Thousands appreciate firefighters at barbecue
Thousands gathered on the Legislative lawn Sunday afternoon to honor firefighters and rescue workers who fought the 8,723-acre Waterfall fire along western Carson City.
As Minden’s Black Mountain Hot Shots walked across the stage, the audience stood up and cheered.
Glenda-Ann Block thanked each one personally. She fought the fire with a garden hose below C Hill before “two hot shot crews sent from heaven” showed up.
“If they hadn’t been there, that whole row of homes would have burned,” she said. “So I was determined to come down here and shake the hand of every firefighter I saw.”
The event was organized by several Carson City service groups.
“It started with Kiwanis, but it quickly expanded to all service clubs,” said unofficial emcee and Assemblyman Ron Knecht, R-Carson City.
Mayor Ray Masayko, Gov. Kenny Guinn, Sheriff Kenny Furlong and others addressed the crowd. City Manager Linda Ritter talked about the rehabilitation effort.
“Will the hillsides look the same as they did before?” she asked. “Not right away. It’s going to take some time. It may not be in our lifetime.”
Debbie Hayward and Sharon Wilson of Strictly Scuba moved among the crowd towing wagons of cut watermelon on ice.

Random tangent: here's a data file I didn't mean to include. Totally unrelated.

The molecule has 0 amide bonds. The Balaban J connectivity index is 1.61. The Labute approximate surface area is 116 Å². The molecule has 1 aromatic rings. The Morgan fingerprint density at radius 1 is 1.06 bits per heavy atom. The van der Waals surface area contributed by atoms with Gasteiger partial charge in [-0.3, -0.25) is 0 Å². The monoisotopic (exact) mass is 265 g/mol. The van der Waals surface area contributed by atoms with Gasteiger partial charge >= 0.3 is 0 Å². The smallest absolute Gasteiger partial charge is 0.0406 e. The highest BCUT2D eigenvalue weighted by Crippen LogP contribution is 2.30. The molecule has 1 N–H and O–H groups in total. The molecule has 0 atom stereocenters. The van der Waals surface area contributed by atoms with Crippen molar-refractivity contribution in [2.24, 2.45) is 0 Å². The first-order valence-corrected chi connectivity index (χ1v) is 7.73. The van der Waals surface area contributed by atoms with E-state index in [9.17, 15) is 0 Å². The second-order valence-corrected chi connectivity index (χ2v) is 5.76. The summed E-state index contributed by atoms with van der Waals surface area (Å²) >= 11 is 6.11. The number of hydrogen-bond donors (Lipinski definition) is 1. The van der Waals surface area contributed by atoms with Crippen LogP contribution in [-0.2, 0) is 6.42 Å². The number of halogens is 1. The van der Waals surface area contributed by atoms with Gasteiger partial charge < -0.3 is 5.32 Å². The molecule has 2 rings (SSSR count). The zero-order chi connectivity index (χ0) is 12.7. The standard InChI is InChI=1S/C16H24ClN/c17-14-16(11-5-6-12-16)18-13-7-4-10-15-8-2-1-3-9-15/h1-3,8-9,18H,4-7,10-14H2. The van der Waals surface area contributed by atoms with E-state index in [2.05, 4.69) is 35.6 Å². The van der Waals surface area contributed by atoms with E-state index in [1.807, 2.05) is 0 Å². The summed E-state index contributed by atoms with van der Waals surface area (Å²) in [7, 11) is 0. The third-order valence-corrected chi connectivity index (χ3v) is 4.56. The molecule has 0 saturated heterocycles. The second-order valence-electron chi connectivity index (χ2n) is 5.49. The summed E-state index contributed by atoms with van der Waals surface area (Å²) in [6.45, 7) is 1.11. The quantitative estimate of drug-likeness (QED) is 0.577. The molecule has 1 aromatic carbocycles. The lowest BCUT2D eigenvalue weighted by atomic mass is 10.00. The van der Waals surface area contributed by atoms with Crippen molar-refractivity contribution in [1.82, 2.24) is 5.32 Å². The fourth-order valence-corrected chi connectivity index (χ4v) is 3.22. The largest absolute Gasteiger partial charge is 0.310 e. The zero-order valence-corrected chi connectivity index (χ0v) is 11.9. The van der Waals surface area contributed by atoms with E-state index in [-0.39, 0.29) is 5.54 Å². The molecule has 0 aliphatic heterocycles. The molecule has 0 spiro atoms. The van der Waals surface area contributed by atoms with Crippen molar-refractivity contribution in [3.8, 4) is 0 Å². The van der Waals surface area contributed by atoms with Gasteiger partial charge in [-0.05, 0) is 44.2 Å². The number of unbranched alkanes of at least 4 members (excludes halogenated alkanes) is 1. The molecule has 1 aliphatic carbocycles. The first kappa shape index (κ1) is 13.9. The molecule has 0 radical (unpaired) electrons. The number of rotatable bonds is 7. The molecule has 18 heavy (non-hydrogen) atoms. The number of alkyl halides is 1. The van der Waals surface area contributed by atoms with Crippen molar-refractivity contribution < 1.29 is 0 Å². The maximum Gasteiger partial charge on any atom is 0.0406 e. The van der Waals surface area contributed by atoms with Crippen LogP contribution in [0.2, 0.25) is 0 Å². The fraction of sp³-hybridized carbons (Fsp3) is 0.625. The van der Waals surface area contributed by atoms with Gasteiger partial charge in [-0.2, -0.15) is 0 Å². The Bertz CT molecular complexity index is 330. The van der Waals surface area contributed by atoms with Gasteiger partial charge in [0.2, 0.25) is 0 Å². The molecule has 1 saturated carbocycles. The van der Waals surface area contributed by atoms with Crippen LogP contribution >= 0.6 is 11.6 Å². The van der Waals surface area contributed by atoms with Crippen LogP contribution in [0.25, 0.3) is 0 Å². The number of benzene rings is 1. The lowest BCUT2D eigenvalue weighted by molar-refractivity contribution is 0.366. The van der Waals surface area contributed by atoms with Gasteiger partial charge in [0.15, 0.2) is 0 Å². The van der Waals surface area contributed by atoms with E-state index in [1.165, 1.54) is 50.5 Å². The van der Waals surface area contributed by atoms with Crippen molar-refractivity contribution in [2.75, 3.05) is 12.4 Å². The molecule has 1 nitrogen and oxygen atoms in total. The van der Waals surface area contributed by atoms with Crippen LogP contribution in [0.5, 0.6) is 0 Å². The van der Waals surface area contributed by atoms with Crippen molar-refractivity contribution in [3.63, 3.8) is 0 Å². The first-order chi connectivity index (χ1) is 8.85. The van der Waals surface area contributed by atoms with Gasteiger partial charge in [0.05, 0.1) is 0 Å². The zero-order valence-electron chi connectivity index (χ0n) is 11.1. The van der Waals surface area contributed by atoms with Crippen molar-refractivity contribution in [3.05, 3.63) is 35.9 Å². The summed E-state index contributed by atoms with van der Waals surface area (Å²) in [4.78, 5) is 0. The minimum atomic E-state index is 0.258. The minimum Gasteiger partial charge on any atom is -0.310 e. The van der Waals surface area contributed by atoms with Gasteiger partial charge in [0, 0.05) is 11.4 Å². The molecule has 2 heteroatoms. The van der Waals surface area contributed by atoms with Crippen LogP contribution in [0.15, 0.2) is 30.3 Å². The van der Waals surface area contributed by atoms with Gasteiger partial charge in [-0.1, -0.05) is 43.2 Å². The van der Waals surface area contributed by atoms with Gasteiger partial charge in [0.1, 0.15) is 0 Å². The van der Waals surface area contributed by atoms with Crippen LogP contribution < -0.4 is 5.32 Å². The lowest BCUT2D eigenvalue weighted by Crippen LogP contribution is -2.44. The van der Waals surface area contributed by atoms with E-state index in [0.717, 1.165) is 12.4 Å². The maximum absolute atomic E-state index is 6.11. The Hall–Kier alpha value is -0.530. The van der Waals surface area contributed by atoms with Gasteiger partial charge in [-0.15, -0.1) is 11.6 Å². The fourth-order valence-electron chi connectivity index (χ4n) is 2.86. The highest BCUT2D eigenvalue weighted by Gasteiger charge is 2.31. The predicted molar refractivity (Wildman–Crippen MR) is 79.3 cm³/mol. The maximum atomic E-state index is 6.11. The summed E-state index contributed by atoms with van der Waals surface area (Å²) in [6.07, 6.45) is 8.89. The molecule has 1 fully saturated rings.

“You know, the scuba store had flames right next to it so this is what little we could do,” Wilson said.
A huge banner donated by the Millard family – owners of the Plaza Hotel – was signed by hundreds of people and paraded in front of the crowd.
The Rockin’ Rev Ken Haskins opened the event with a prayer then provided oldies music on a sound system from McClain’s Mobile Music.
Several service groups hosted barbecue booths, handling out free hamburgers and hot dogs donated by Scolari’s, Smith’s, Safeway, Albertsons and others.
“It’s been a real neat community get-together,” said Mike Shaughnessy, a past Kiwanis council chairman. “I don’t know that it couldn’t continue as an annual event – without the fire, of course.”
Fallon firefighters on their TA-1500 brush truck sprayed a water cannon 500 feet in the air. Children played in the cool mist in front of the Supreme Court building.
Phil Elliott, president of the Carson City Host Lions Club, said he was sorry all the firefighters from out of town weren’t there.
“I was waiting at the light on Fifth Street last week, and so many fire trucks went by heading out of town it was like a parade,” he said.
Lona White, who lives near Carson Middle School, patted Pete Baker, chief of Warren Engine Company, on the arm.
“Nice job, fellas,” she said.
Firefighters who fought the Waterfall fire -which surged into homes on July 14 and 15 – say only one fire compared to it.
“San Diego last year,” said lead crew Kris Coston of the Black Mountain Hot Shots. “The flames just picked up and didn’t stop. It was a lot like San Diego – just a different fuel type.”
The crew ate burgers under a tree on the edge of the party. The lone female on the Black Mountain Hot Shots, Robin Ballachey, said it’s nice to be honored – sort of.
“(Fighting fire) is what we do. It’s our job. It feels good to be recognized but …”
Coston cut in.
“At the same time, it kind of makes you feel awkward,” he said.
Contact Karl Horeis at email@example.com or 881-1219.